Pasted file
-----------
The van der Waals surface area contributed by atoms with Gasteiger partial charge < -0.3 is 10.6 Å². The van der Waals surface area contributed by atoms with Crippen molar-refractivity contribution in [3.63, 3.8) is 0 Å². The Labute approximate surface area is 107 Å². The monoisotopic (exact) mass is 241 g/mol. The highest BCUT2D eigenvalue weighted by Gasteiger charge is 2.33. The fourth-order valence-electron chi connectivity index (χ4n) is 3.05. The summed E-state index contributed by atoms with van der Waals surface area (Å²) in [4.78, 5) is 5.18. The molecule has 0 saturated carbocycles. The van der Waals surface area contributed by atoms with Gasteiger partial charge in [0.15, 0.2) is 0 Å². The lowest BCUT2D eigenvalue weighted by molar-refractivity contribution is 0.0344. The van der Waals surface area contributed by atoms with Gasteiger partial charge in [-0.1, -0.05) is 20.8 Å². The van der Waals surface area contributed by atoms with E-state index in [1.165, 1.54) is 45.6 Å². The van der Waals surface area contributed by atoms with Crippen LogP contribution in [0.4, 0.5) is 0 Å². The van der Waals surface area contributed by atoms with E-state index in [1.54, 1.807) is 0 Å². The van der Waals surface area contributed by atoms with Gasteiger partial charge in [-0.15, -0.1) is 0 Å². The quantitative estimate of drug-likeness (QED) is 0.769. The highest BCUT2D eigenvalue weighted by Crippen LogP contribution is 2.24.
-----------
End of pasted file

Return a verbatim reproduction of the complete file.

The van der Waals surface area contributed by atoms with Gasteiger partial charge < -0.3 is 10.6 Å². The van der Waals surface area contributed by atoms with Crippen molar-refractivity contribution in [3.63, 3.8) is 0 Å². The Labute approximate surface area is 107 Å². The monoisotopic (exact) mass is 241 g/mol. The highest BCUT2D eigenvalue weighted by Gasteiger charge is 2.33. The fourth-order valence-electron chi connectivity index (χ4n) is 3.05. The summed E-state index contributed by atoms with van der Waals surface area (Å²) in [4.78, 5) is 5.18. The molecule has 0 saturated carbocycles. The van der Waals surface area contributed by atoms with Gasteiger partial charge in [0.15, 0.2) is 0 Å². The lowest BCUT2D eigenvalue weighted by molar-refractivity contribution is 0.0344. The van der Waals surface area contributed by atoms with Gasteiger partial charge in [-0.1, -0.05) is 20.8 Å². The van der Waals surface area contributed by atoms with E-state index in [1.165, 1.54) is 45.6 Å². The van der Waals surface area contributed by atoms with Crippen LogP contribution in [0.4, 0.5) is 0 Å². The van der Waals surface area contributed by atoms with E-state index in [1.54, 1.807) is 0 Å². The van der Waals surface area contributed by atoms with Gasteiger partial charge in [-0.15, -0.1) is 0 Å². The quantitative estimate of drug-likeness (QED) is 0.769. The highest BCUT2D eigenvalue weighted by Crippen LogP contribution is 2.24.